China exports most of the world's seafood, including shrimp, but it has a huge problem with antibiotic overuse that's threatening global safety.
There are a lot of reasons to stop eating shrimp. The production process is environmentally disruptive, destroying natural mangrove swamps to make way for manmade ponds. The industry relies on cruel and illegal slave labor practices, and the trawling methods used to catch shrimp are devastating to countless other marine species. But one of the most disturbing and important reasons to avoid shrimp is that of antibiotic resistance.
Most of the shrimp eaten in the United States comes from abroad, as the little pink shellfish has gone from being a luxury food product to a popular dietary staple. Overseas production is cheaper, often sold below market value, much to the anger of national shrimp farmers and fishermen; nor do overseas producers adhere to rules about aquaculture production that exist in North America.
Take China, for example. It provides 60 percent of the world’s farmed seafood, which means that a significant portion of sea creatures like shrimp and tilapia eaten by Americans likely comes from China. This is problematic because China uses dangerous amounts of powerful antibiotics in aquaculture and land-based agriculture. Unfortunately these two methods overlap, as pigpens are frequently located near to fish ponds and goose ponds. When the livestock pens are hosed down for cleaning, the residual feces and urine is flushed into nearby aquaculture ponds.
In a feature article on this topic, Bloomberg Business News explains why this is dangerous:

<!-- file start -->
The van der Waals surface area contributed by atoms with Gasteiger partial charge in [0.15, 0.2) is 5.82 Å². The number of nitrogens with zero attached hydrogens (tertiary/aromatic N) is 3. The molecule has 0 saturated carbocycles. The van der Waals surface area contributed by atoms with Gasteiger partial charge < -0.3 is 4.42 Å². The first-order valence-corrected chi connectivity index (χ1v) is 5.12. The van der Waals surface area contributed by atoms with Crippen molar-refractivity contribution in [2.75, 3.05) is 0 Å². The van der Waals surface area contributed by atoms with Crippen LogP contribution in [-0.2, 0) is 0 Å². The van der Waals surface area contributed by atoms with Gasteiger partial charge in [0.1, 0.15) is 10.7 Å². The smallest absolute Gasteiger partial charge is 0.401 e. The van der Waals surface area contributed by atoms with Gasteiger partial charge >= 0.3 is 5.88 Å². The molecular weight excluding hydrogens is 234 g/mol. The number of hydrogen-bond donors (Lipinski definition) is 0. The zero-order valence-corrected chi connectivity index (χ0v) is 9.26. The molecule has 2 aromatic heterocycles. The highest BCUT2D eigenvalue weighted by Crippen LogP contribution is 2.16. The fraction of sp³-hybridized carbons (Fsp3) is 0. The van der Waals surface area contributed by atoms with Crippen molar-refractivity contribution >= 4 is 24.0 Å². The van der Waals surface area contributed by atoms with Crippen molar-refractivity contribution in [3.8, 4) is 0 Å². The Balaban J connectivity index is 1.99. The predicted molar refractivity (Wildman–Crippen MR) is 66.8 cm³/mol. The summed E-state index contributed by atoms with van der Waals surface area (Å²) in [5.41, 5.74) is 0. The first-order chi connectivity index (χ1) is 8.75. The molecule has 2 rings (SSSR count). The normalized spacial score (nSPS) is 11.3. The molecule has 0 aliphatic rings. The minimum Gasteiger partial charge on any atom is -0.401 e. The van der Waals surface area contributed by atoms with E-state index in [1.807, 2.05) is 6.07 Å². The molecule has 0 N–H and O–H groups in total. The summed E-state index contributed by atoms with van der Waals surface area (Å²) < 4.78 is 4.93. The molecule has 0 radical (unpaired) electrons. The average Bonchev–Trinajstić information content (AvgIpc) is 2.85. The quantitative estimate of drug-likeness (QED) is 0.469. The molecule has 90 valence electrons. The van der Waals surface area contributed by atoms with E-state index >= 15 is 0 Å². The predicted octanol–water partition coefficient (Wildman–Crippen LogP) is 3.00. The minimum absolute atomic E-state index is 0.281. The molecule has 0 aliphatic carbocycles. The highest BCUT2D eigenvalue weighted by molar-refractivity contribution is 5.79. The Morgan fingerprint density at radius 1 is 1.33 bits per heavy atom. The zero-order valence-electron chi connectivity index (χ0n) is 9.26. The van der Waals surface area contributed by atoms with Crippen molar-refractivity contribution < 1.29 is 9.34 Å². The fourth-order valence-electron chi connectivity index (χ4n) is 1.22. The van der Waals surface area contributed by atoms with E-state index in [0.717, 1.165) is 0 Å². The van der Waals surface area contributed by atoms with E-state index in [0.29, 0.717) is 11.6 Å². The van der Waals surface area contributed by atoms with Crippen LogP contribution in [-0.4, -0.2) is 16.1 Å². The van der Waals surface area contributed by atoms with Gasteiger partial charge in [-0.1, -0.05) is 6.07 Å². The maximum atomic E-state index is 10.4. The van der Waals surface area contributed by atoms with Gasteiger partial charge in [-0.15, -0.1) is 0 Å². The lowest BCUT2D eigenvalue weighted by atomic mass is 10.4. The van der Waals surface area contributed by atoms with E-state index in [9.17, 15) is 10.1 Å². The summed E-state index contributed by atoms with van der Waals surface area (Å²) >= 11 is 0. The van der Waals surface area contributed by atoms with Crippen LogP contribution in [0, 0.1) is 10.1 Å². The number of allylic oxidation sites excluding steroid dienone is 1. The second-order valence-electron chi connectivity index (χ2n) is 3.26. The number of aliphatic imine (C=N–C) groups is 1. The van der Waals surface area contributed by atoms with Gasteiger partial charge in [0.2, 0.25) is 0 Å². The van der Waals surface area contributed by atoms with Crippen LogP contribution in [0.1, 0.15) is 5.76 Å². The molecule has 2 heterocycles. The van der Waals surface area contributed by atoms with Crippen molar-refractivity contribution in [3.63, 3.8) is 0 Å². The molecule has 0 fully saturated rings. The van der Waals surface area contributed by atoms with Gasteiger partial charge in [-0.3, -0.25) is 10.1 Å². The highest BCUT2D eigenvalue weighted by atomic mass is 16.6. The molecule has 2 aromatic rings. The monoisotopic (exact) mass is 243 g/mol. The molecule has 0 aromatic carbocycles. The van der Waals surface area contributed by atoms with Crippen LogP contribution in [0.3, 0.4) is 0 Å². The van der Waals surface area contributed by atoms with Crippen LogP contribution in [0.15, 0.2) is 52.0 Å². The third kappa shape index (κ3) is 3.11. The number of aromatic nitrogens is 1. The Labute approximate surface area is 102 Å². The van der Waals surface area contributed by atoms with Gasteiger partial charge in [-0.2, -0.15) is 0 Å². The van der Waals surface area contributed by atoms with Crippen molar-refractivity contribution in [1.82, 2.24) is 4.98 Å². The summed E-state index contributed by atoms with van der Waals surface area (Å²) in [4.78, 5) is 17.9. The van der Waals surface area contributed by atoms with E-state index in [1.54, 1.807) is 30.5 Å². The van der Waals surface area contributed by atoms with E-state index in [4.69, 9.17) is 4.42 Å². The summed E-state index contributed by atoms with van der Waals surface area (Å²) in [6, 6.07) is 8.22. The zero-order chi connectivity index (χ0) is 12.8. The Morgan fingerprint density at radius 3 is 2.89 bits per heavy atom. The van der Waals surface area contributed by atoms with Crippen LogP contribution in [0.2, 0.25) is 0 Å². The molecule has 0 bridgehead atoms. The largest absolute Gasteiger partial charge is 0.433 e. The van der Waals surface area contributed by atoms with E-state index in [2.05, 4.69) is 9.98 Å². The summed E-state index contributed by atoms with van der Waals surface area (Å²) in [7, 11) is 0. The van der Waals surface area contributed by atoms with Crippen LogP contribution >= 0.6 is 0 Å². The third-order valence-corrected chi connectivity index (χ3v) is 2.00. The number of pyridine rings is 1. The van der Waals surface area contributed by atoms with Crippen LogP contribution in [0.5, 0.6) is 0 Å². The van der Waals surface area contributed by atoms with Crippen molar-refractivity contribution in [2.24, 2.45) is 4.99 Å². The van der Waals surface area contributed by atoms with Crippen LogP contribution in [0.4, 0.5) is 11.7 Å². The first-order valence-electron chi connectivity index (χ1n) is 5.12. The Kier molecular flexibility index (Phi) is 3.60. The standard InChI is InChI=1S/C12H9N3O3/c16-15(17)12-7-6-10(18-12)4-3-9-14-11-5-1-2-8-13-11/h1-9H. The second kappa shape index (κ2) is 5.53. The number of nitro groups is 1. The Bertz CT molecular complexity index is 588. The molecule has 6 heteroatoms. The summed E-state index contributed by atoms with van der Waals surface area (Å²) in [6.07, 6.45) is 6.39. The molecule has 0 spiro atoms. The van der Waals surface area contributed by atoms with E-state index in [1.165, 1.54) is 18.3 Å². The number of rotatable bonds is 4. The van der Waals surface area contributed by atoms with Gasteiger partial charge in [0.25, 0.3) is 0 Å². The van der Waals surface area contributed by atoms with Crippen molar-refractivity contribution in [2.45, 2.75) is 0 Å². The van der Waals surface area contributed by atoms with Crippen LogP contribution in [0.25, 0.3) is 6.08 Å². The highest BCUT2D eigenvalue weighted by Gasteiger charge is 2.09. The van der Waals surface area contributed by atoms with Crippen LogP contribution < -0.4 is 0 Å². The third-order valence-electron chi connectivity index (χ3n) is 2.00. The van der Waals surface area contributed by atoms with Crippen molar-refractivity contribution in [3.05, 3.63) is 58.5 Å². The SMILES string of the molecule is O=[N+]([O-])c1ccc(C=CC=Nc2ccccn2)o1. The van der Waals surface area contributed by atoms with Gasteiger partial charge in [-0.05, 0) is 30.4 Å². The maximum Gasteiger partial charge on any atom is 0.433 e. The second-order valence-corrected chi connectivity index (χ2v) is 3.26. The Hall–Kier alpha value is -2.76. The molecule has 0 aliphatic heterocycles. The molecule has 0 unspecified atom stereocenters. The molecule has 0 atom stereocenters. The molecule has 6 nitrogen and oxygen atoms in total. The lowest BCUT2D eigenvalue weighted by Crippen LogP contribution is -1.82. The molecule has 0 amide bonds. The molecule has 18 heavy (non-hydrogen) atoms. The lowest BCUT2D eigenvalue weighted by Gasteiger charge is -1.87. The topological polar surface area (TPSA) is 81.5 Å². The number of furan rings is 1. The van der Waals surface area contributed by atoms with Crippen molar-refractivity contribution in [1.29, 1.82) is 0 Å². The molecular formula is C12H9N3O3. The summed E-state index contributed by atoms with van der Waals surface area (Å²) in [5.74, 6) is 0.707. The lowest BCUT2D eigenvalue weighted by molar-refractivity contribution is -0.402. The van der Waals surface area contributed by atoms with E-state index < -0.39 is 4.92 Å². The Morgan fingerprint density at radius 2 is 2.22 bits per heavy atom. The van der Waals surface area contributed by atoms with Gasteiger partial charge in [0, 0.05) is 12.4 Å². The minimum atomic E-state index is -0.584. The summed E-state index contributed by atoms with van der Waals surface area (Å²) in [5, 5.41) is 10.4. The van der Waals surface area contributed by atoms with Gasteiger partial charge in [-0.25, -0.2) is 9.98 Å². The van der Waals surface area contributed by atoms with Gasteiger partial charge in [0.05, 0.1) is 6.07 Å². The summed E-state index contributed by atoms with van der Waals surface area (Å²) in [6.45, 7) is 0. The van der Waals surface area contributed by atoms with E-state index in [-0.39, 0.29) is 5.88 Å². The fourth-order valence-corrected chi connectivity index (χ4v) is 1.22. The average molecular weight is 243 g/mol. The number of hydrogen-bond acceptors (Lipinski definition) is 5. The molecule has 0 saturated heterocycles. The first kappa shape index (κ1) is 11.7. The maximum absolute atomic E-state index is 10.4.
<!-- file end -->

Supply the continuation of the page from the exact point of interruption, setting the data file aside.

“The waste from the pigpens at the Jiangmen farm flowing into the ponds, for example, exposes the fish to almost the same doses of medicine the livestock get—and that’s in addition to the antibiotics added to the water to prevent and treat aquatic disease outbreaks. The fish pond drains into a canal connected to the West River, which eventually empties into the Pearl River estuary, on which sit Guangzhou, Shenzhen, Hong Kong, and Macau. The estuary receives 193 metric tons (213 tons) of antibiotics a year, Chinese scientists estimated in 2013.”
Bloomberg reports that the chemicals used at the Jiangmen farm are among the most powerful antibiotics in the world, including colistin, used as a last resort for humans. Earlier this year scientists announced the discovery of an American infected by a colistin-resistant superbug. It’s only getting worse. Residents of China have some of the highest drug resistance rates in the world, with 42 to 83 percent of healthy people carrying in their bowels “bacteria that produce extended-spectrum beta-lactamases, which create reservoirs of potential pathogens that can destroy penicillin and most of its variants.”
The U.S. Food and Drug Administration knows about the widespread contamination of Chinese shrimp and other seafoods, and in 2006 it tightened the regulations surrounding imports from China; but then it became evident that Chinese suppliers were simply transferring their seafood to Malaysia in order to hide their true origin. Bloomberg writes:
“The FDA alert has virtually halted Malaysian shrimp imports [as of April 2016]. But that doesn’t mean tainted Chinese shrimp aren’t making it into the U.S. Industry and trade experts say many companies transship Chinese shrimp by… creating disposable import companies that can simply fold, or reincorporate under another name, at the first sign of regulatory scrutiny.”
Now it appears that Ecuador is taking Malaysia’s place as an international transshipping hub.
All of this is to say that a package of shrimp on your supermarket shelf, though small, is a key player in the important fight against antibiotic resistance. Food is a crucial vector, and eating those chemicals will bring them into your body, making the battle even harder. It's better just to refuse.